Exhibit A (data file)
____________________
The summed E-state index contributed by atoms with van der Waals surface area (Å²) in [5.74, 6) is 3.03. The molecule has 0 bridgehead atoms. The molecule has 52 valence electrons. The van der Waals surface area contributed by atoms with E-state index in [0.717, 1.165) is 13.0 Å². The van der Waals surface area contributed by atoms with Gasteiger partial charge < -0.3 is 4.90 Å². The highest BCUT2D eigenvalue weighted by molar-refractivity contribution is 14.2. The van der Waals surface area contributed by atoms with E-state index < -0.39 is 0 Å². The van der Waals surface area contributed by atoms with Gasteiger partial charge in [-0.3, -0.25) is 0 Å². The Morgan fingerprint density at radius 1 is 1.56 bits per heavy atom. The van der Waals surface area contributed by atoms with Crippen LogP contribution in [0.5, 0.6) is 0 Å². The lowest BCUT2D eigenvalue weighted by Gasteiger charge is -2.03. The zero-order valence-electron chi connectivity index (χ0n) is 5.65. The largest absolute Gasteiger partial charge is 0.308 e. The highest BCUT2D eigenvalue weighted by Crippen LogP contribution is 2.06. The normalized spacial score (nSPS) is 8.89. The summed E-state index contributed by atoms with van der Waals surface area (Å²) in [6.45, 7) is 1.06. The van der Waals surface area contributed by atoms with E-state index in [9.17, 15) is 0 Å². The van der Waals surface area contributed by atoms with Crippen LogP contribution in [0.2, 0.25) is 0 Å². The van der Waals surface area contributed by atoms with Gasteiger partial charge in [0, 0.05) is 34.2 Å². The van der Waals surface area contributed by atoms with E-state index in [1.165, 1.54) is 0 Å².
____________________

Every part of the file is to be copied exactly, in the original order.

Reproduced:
The summed E-state index contributed by atoms with van der Waals surface area (Å²) in [5.74, 6) is 3.03. The molecule has 0 bridgehead atoms. The molecule has 52 valence electrons. The van der Waals surface area contributed by atoms with E-state index in [0.717, 1.165) is 13.0 Å². The van der Waals surface area contributed by atoms with Gasteiger partial charge < -0.3 is 4.90 Å². The highest BCUT2D eigenvalue weighted by molar-refractivity contribution is 14.2. The van der Waals surface area contributed by atoms with E-state index < -0.39 is 0 Å². The van der Waals surface area contributed by atoms with Gasteiger partial charge in [-0.3, -0.25) is 0 Å². The Morgan fingerprint density at radius 1 is 1.56 bits per heavy atom. The van der Waals surface area contributed by atoms with Crippen LogP contribution in [0.5, 0.6) is 0 Å². The lowest BCUT2D eigenvalue weighted by Gasteiger charge is -2.03. The zero-order valence-electron chi connectivity index (χ0n) is 5.65. The largest absolute Gasteiger partial charge is 0.308 e. The highest BCUT2D eigenvalue weighted by Crippen LogP contribution is 2.06. The normalized spacial score (nSPS) is 8.89. The summed E-state index contributed by atoms with van der Waals surface area (Å²) in [6.45, 7) is 1.06. The van der Waals surface area contributed by atoms with E-state index in [9.17, 15) is 0 Å². The van der Waals surface area contributed by atoms with Crippen LogP contribution in [0.2, 0.25) is 0 Å². The van der Waals surface area contributed by atoms with Gasteiger partial charge in [0, 0.05) is 34.2 Å². The van der Waals surface area contributed by atoms with E-state index in [1.165, 1.54) is 0 Å².